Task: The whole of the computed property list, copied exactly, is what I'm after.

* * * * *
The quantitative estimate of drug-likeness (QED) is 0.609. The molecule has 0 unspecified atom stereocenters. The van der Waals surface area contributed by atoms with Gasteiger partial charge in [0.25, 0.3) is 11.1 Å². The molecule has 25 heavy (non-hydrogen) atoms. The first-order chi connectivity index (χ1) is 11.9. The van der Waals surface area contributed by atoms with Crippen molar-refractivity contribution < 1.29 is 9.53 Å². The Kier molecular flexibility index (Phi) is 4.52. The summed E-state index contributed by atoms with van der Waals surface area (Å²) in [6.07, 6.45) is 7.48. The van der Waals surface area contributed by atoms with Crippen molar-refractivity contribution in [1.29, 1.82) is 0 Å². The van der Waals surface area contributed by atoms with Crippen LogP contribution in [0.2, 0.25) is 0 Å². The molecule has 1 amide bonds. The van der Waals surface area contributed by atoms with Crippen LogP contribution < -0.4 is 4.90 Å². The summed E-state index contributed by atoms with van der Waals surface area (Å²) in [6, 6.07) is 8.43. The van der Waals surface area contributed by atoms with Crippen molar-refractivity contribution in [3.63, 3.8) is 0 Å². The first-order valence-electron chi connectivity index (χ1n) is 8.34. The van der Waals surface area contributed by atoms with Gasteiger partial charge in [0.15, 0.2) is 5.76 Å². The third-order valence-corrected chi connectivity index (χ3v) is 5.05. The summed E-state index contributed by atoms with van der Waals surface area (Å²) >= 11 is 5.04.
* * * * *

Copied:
The quantitative estimate of drug-likeness (QED) is 0.609. The molecule has 0 unspecified atom stereocenters. The van der Waals surface area contributed by atoms with Gasteiger partial charge in [0.25, 0.3) is 11.1 Å². The molecule has 25 heavy (non-hydrogen) atoms. The first-order chi connectivity index (χ1) is 11.9. The van der Waals surface area contributed by atoms with Crippen molar-refractivity contribution < 1.29 is 9.53 Å². The Kier molecular flexibility index (Phi) is 4.52. The summed E-state index contributed by atoms with van der Waals surface area (Å²) in [6.07, 6.45) is 7.48. The van der Waals surface area contributed by atoms with Crippen molar-refractivity contribution in [1.29, 1.82) is 0 Å². The van der Waals surface area contributed by atoms with Crippen LogP contribution in [0.2, 0.25) is 0 Å². The molecule has 1 amide bonds. The van der Waals surface area contributed by atoms with Crippen LogP contribution < -0.4 is 4.90 Å². The summed E-state index contributed by atoms with van der Waals surface area (Å²) in [6, 6.07) is 8.43. The van der Waals surface area contributed by atoms with Crippen molar-refractivity contribution in [3.63, 3.8) is 0 Å². The first-order valence-electron chi connectivity index (χ1n) is 8.34. The van der Waals surface area contributed by atoms with Gasteiger partial charge in [0.15, 0.2) is 5.76 Å². The third-order valence-corrected chi connectivity index (χ3v) is 5.05. The summed E-state index contributed by atoms with van der Waals surface area (Å²) >= 11 is 5.04.